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Onslaught on Number Ones Relentless


I make my living off the evening news
Just give me something, something I can use
People love it when you lose, they love dirty laundry

Kick 'em when they're up, kick 'em when they're down
Kick 'em when they're up, kick 'em when they're down

--Don Henley, Dirty Laundry

I wasn't quite prepared for what I saw from the announcers Saturday night. All Auburn fans know what I'm talking about--showing the video of AD Jay Jacobs getting heckled by a lone fan upon his return to Auburn from Ames, Iowa, after he had hired Gene Chizik. In the end, the segment, shown twice, seemed slimey to me. Did they go too far in trying to tear down a #1 ranked team before the game even started? Allow me to elaborate.

Like Jay mentioned yesterday, I think most commentators in the country had bought into hype concerning consecutive #1s going down in flames with each succeeding week. Don't get me wrong--it makes for excellent television and CFB theater when you have the top teams consistently getten beaten. Few of us will ever forget the 2007 season when more teams were toppled than in an Ugandan coupe de tat. That part I understand. The ESPN announcing crew certainly tried to build up the angle with the comparison of Jerimah Masoli to Cam Newton--both dual threat QBs, both looking for redemption after wrong turns in their life, blah, blah, blah. Again, I get that part. This game, to a reasonable person, was going to be a test and tune for Auburn. Nothing monumental was going to happen in the game, so the network had to create some enthralling backstory leading up to it.

With Chizik's brief flash last year, rolling off five quick victories, and with a 8-0 team going into Oxford, the network decided to orchestrate a piece showing the shotgun wedding that came before the long honeymoon we've been enjoying with Gene this season.  They went public with something that most of us in the state have seen--our own dirty laundry with what one fan took upon himselve to do that made the rest of the fanbase look like a bunch of jackasses. In my opinion, this event was old news and I failed to see the reason why it had to be drudged up again. So why was it done?

Again--don't get me wrong. I don't want to hear the conspiracy theories about ESPN having it out for us. That's not the case. ESPN loves us, as best I can ascertain, because they show us on their network an awful damn lot. I just think it was in bad taste to air that segment. Maybe I'm a little sensitive, being deluged with all these negatiove campaign ads leading up to the election. And with that being said, I think that a few lessons can be learned from it that might benefit fan bases everywhere.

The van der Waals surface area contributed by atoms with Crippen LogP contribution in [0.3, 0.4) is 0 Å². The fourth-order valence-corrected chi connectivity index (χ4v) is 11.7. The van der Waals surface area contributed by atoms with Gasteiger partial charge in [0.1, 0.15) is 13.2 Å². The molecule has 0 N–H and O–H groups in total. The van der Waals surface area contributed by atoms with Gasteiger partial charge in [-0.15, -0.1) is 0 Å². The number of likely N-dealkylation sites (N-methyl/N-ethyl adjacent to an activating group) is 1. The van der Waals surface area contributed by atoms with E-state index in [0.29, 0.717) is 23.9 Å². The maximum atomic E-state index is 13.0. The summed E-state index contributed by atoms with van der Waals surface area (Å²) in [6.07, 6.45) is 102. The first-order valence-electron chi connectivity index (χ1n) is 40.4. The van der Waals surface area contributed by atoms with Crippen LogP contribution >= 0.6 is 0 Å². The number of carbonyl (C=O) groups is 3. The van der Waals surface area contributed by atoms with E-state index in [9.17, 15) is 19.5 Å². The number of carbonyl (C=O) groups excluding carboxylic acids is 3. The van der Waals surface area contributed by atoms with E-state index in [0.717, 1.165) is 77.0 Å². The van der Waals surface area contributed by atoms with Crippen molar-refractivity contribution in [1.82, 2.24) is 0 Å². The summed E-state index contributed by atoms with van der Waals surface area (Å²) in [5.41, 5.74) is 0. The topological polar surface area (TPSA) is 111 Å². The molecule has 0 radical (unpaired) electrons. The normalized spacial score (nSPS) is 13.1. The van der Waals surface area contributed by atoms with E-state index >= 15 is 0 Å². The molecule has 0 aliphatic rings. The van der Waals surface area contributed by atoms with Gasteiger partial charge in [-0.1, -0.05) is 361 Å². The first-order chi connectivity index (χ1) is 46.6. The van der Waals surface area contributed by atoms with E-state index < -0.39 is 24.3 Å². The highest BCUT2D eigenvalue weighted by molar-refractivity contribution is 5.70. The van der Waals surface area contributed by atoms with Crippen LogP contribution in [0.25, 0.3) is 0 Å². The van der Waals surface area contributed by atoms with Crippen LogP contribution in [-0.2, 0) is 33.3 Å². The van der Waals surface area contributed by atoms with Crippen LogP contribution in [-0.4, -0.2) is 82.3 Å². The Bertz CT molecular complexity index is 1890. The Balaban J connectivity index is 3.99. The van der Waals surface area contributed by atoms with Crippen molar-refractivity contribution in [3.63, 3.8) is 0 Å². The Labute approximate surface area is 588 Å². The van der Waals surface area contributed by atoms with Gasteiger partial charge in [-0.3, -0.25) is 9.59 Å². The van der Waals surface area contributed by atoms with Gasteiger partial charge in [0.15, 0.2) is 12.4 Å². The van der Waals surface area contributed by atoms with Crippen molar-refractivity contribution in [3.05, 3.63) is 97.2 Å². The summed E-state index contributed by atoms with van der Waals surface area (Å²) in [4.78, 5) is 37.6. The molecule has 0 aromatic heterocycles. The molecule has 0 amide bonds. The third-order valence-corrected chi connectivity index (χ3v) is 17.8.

In this 25/7 sports news cycle world, complete with Twitter, Youtube and Facebook, you have to realize that someone somewhere is going to catch you acting the fool when it comes to your team and that sh*t ain't ever going away. REMEMBER that, especially if any of you is a convicted murder and thinks about checking out with your favorite team's battle cry. Or, if you heckle your AD, head coach, or any other prominent player or member in a way prone or probable to go viral, remember that actions have consequences and the internet has a long memory.

But let's look for a second at this hick in the video and his heckling. Was what he did any different than what some of us did electronically in this very blog? MOST of us were displeased initially with Chizik's hiring, myself included, but most of us expressed our anger and disappointment in more constructive ways. Yes, we called for Jacob's head, but is there a moral difference in that guy travelling to the airport and voicing his in person than some of the nasty vitriol spewed on Auburn blogs everywhere else? One argument is that guy has more balls to do what he did as opposed to people hiding behind the anonymity of the internet, but the result is the same--you've made your school look bad.

Normally, the main stream sports press doesn't stoop to those levels, but all that changed a few years ago with the grass roots Fire Ron Zook website that went viral and even entered into popular CFB commentary at the time on all the networks. One fan makes enough stink about firing a coach and he becomes part of the conversation. That's the power of the internet and what the blog sites now have the potential for. The fact that you are reading this site tells me that you want another angle to your Auburn information and news. That perhaps you like it with an edge, or with a twist of sorts. Homer sites can be a rah-rah fest or a bitch and moan site. It's in the hands of the readers.

Auburn fans have the reputation for being pretty even-keeled, but these days you have to remember that if you decide to divert from that norm, it's not just your reputation at stake--it could be the whole school's. Is tarnishing that really worth having your 15 minutes(or less) of fame? Is it worth being a troll on the net or in real life?